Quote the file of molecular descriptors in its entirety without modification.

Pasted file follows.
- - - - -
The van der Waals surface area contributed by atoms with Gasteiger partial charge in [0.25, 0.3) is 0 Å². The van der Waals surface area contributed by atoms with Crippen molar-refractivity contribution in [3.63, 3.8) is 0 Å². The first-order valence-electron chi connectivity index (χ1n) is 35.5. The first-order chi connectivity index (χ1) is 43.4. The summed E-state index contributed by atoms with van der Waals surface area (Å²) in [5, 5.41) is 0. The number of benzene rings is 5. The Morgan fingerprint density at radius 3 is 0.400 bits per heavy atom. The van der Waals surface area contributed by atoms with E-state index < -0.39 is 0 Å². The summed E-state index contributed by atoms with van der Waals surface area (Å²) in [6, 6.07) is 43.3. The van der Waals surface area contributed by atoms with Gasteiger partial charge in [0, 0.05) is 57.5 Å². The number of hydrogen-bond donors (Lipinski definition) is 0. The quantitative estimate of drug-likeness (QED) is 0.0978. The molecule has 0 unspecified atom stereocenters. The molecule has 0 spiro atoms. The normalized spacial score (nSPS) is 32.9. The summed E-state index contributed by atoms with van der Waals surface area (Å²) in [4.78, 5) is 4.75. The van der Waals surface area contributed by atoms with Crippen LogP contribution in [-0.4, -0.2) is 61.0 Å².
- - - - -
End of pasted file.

The van der Waals surface area contributed by atoms with Gasteiger partial charge in [0.25, 0.3) is 0 Å². The van der Waals surface area contributed by atoms with Crippen molar-refractivity contribution in [3.63, 3.8) is 0 Å². The first-order valence-electron chi connectivity index (χ1n) is 35.5. The first-order chi connectivity index (χ1) is 43.4. The summed E-state index contributed by atoms with van der Waals surface area (Å²) in [5, 5.41) is 0. The number of benzene rings is 5. The Morgan fingerprint density at radius 3 is 0.400 bits per heavy atom. The van der Waals surface area contributed by atoms with E-state index < -0.39 is 0 Å². The summed E-state index contributed by atoms with van der Waals surface area (Å²) in [6, 6.07) is 43.3. The van der Waals surface area contributed by atoms with Gasteiger partial charge in [0, 0.05) is 57.5 Å². The number of hydrogen-bond donors (Lipinski definition) is 0. The quantitative estimate of drug-likeness (QED) is 0.0978. The molecule has 0 unspecified atom stereocenters. The molecule has 0 spiro atoms. The normalized spacial score (nSPS) is 32.9. The summed E-state index contributed by atoms with van der Waals surface area (Å²) in [4.78, 5) is 4.75. The van der Waals surface area contributed by atoms with Crippen LogP contribution in [-0.4, -0.2) is 61.0 Å².